# Writing Functions

In this example, we analyze the number of rides on the Disney ride `dinosaur` on the date `06/30/2017`.

``````import pandas as pd

myridename = 'dinosaur'

mydate = '06/30/2017'

total_count = 0

for mydf in pd.read_csv(f'/anvil/projects/tdm/data/disney/{myridename}.csv', chunksize = 10000):
for index, row in mydf.iterrows():
if row['date'] == mydate:
total_count += 1

total_count``````

I like to check each analysis at least 5 times, before I wrap the analysis into a function. It lets me get familiar with the data, and also allows me to fix any mistakes, and also to familiar with types arguments I will use in my function.

This is the function that I created, based on the work from the earlier examples.

``````import pandas as pd

def getdisneyrides(mydate: str, myridename: str) -> int:
"""
getdisneyrides is a function that accepts mydate and myridename as arguments,
and returns the number of rides that occur on mydate for myridename.

Args:
mydate (str): The date on which we are counting the number of rides.
myridename (str): The ride on which we are counting the number of rides.

Returns:
The number of rides on myridename during mydate.
"""
total_count = 0
for mydf in pd.read_csv(f'/anvil/projects/tdm/data/disney/{myridename}.csv', chunksize = 10000):
for index, row in mydf.iterrows():
if row['date'] == mydate:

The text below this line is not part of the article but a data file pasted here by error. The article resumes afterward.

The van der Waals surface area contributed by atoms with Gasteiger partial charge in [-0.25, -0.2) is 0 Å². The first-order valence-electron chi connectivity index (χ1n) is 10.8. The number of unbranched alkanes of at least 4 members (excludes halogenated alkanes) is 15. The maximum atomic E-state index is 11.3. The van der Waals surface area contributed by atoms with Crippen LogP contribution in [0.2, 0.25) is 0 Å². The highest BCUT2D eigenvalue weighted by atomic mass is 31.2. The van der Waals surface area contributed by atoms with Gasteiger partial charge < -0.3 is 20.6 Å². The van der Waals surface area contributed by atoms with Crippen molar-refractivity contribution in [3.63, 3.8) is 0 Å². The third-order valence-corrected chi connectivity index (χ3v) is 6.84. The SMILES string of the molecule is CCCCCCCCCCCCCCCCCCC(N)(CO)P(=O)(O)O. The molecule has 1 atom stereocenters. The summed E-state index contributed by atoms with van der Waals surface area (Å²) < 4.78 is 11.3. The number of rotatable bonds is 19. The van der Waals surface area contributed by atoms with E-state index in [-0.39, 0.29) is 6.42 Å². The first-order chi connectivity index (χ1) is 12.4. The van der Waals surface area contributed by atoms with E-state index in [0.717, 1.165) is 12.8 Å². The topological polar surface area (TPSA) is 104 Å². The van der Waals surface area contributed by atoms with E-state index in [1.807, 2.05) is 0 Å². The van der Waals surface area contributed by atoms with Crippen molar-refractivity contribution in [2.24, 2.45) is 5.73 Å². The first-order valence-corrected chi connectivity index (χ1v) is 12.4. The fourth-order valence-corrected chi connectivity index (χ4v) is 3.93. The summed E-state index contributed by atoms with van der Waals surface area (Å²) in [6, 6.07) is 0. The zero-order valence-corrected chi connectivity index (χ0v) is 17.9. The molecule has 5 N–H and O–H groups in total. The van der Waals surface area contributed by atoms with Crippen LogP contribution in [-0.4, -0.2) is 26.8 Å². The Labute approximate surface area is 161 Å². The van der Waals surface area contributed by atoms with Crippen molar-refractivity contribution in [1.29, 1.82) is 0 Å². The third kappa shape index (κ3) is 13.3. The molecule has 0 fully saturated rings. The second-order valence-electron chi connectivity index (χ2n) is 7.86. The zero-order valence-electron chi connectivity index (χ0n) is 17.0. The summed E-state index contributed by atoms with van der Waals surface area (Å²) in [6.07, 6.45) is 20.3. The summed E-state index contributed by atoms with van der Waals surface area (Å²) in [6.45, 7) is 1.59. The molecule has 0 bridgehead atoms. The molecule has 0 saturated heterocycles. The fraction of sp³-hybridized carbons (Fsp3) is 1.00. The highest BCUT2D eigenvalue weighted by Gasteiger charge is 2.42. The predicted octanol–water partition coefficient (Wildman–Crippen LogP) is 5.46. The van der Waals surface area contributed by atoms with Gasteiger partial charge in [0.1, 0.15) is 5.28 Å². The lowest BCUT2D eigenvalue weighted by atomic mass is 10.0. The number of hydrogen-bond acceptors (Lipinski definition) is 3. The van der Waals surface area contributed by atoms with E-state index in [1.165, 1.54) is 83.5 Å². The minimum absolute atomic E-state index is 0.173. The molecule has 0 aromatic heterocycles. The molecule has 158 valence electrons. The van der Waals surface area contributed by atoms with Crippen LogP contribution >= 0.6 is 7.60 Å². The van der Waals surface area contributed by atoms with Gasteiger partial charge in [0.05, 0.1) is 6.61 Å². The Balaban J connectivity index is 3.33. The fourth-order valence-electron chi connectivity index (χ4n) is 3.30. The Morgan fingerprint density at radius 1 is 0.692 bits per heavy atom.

total_count += 1

Now we can more easily analyze the number of rides on the Disney ride `dinosaur` on the date `06/30/2017`.

``getdisneyrides('06/30/2017', 'dinosaur')``

We can study the number of rides on `dinosaur` for that entire week, from June 24, 2017 to June 30, 2017:

``````for i in range(24,31):
print(getdisneyrides(f'06/{i}/2017', 'dinosaur'))``````

We can also tally the total number of rides for the week.

``````mytotalweek = 0
for i in range(24,31):
mytotalweek += getdisneyrides(f'06/{i}/2017', 'dinosaur')
print(mytotalweek)``````

We can even build a dictionary with the number of rides on each day.

``````mydinosaurdictionary = {}
for i in range(24,31):
mydinosaurdictionary.update([ (f'06/{i}/2017', getdisneyrides(f'06/{i}/2017', 'dinosaur')) ])
mydinosaurdictionary``````

and then we can lookup the number of rides on each day.

``mydinosaurdictionary['06/24/2017']``

In this example, we analyze the number of donations to federal election campaigns, during the 1984 election cycle, from donors in Illinois.

``````import pandas as pd

myyear = 1984

mystate = 'IL'

total_count = 0

for mydf in pd.read_csv(f'/anvil/projects/tdm/data/election/itcont{myyear}.txt', chunksize = 10000, delimiter = '|'):
for index, row in mydf.iterrows():
if row['STATE'] == mystate:
total_count += 1

total_count``````

Now I have checked my work for at least 5 pairs of years and states, and I am ready to wrap my work into a function!

This is the function that I created, based on the work from the earlier examples.

``````import pandas as pd

def getdonations(myyear: int, mystate: str) -> int:
"""
getdonations is a function that accepts myyear and mystate as arguments,
and returns the number of donations from mystate during myyear.

Args:
myyear(int): The year in which we are counting the number of donations.
mystate(str): The state in which we are counting the number of donations.

Returns:
int: The number of donations from mystate during myyear.
"""
total_count = 0
for mydf in pd.read_csv(f'/anvil/projects/tdm/data/election/itcont{myyear}.txt', chunksize = 10000, delimiter = '|'):
for index, row in mydf.iterrows():
if row['STATE'] == mystate:
total_count += 1

This function allows us to study the number of donations from any state, during any (even-numbered) year.

``````getdonations(1984, 'IL')

getdonations(1984, 'OH')

getdonations(1984, 'IN')

getdonations(1982, 'IN')

getdonations(1980, 'IN')``````